David Rosenberg: Shared sacrifice will be required, we will have less government, fewer entitlements. Disinflationary pressures will intensify.
From David Rosenberg of Gluskin Sheff
Our hedge fund desk has always told me that among the most reliable cyclical indicators for the American consumers is the restaurant sector. Traffic is slowing down precipitously and the companies are issuing negative guidance.
I took a look at the monthly details from the latest PCE data and saw that in nominal dollars, consumer spending on eating out sagged 0.4% in October and has contracted now in three of the past four months. The YoY trend peaked at +5.7% in July and has since slowed to +4.4% which is the softest pace in eight months (the three-month trend which a year ago was running at 7.5% at an annual rate is now close to stall-speed of 2%). As a sign that families are becoming more cautious in their spending and eating habits, grocery shopping is up in two of the past three months and at double the trend (at 4%) of the restaurant industry.
The downward trend in “eating out” has broader connotations, by the way.
Now that everyone is focused like a laser beam on Fiscal Armageddon, it may be more appropriate to be looking at what is happening on Main Street rather than Washington. Looking ahead, it is going to be more about the economy, and taking it a step further, at times like these, it is important to understand where the real economic power resides, and that is with the people.
And not just where they shop, but where they eat, in this era of frugality.
In the meantime, it is reasonable to assume that disinflationary pressures will intensify. As the tax base gets broadened and entitlement reform takes hold, an enormous amount of shared sacrifice will be required. Less government will require a move towards tighter budgets and this will contribute to stress in the job market and after-tax personal incomes, at least for a while. Attitudes are changing radically as there is a growing acceptance among public sector unions and civil servants that the way they spend and save is going to undergo some radical changes in the future.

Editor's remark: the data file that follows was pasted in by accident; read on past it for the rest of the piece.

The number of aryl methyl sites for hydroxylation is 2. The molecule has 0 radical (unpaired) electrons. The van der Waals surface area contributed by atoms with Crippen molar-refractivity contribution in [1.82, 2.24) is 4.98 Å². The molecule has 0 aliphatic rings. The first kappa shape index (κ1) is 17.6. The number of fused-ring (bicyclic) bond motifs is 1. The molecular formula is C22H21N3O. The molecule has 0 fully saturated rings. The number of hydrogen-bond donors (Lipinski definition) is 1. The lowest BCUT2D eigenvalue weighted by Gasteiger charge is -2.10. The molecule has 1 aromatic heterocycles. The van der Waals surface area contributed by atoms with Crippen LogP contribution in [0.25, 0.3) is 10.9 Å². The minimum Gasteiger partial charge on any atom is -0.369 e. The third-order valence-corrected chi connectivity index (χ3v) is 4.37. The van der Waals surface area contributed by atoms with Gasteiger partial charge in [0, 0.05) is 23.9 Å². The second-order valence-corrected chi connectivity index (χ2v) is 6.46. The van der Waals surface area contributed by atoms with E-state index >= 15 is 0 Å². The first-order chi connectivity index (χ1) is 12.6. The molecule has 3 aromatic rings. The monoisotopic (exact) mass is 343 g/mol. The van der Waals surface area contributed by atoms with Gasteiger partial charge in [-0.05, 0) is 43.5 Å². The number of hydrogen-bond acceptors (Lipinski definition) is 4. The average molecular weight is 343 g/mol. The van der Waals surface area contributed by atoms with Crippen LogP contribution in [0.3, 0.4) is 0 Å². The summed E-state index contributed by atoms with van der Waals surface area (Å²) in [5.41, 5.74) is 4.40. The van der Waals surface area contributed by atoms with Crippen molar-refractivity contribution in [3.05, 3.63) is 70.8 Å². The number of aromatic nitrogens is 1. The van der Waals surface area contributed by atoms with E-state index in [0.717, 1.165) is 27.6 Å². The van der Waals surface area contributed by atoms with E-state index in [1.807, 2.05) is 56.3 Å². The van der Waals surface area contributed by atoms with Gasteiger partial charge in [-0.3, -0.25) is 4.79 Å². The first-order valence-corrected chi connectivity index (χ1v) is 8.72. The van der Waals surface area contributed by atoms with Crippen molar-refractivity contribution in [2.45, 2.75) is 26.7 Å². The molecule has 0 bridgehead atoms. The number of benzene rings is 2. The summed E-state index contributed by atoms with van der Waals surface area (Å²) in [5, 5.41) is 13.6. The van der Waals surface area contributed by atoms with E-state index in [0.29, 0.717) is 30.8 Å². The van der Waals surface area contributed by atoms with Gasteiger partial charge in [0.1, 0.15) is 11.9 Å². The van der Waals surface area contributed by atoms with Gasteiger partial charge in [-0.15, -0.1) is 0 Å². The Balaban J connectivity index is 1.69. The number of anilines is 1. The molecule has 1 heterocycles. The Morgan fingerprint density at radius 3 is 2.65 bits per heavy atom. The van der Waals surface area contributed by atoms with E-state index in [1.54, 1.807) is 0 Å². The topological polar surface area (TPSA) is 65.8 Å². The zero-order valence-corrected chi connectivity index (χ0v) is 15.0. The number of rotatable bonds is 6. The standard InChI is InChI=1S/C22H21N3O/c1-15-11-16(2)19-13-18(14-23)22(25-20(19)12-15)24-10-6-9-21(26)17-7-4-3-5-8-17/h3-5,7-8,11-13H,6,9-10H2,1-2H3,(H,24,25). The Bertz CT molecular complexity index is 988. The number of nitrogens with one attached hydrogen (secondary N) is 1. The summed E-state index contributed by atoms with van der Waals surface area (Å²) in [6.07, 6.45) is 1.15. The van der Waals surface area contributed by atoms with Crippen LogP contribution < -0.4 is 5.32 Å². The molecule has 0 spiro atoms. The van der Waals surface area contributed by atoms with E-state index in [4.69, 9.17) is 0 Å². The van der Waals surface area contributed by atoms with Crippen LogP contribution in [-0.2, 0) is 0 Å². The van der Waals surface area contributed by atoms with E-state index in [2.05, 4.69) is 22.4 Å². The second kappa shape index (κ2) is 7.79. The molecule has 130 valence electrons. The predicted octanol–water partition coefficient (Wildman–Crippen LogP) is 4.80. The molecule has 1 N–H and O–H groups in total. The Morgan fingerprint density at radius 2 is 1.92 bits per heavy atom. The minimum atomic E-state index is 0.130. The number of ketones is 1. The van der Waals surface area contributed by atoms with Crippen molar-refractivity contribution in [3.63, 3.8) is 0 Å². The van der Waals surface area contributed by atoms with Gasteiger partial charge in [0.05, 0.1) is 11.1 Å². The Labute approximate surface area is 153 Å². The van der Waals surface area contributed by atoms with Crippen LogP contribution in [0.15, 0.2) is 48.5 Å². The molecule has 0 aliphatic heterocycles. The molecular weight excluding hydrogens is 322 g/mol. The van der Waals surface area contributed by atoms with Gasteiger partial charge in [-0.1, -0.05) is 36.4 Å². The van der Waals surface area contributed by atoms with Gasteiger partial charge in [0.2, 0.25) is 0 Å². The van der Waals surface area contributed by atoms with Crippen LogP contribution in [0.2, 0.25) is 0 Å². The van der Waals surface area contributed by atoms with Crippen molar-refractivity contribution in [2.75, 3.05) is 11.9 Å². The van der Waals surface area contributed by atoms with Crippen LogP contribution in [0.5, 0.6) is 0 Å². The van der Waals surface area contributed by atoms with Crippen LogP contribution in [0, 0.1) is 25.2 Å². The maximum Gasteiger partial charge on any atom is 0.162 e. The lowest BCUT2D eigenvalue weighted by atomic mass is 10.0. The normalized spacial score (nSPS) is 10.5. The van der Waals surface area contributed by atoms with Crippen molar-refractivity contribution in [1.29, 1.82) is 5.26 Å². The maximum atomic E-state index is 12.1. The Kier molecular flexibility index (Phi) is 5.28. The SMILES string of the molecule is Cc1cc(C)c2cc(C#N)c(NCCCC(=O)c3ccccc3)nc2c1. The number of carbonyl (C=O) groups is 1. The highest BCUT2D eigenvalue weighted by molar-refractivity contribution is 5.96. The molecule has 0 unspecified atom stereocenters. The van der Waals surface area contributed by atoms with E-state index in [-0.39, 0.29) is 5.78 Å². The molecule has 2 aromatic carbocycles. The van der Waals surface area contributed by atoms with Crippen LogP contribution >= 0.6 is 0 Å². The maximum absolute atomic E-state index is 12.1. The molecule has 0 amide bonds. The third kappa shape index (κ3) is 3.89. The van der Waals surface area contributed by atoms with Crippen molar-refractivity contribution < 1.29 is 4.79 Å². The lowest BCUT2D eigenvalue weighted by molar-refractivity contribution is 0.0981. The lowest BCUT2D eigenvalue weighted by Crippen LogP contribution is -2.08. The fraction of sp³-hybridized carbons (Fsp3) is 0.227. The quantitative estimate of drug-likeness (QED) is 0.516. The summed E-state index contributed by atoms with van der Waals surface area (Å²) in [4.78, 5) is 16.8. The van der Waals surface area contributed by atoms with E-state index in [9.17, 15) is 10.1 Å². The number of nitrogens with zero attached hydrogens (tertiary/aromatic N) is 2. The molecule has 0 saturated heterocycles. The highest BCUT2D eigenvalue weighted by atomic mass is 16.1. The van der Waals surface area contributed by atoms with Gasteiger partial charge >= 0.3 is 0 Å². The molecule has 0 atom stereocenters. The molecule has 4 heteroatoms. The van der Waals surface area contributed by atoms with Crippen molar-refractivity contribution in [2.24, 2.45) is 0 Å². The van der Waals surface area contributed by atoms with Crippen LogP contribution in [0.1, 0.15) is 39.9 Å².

Furloughs, layoffs, and now less-generous pension benefits for current workers and retirees are occurring for the first time ever. Sweeping changes are taking place at the state level as pension trustees and legislatures push for higher monthly contributions to pension plans, a later retirement age and lower annual cost-of-living adjustments for current and retired workers. Unions (those that don’t make Twinkles, in any event), are making the concessions because they can see the future absent shared sacrifice — the termination of defined benefit plans in favour of defined contribution plans. Be that as it may, employee contributions are going up — a de facto tax hike. And this will work directly against any upturn in consumer spending when you consider that the state and local government sector employ nearly 20 million people or 15% of the national job pie.
So we will have less government, fewer entitlements and more whisperings that it isn’t just the $250,000+ high-income households that are going to experience tax increases and diminished disposable income growth. This is shared sacrifice. To think that the nation could have ever gone to war in Iraq and in Afghanistan under the Bush regime, putting our troops at great risk not to mention the emotional scars on their families, while here at home civilians would be allowed to enjoy tax cuts and a debt-financed consumption binge. This is something worth contemplating as everyone joins in to redress a national balance sheet that has gone parabolic.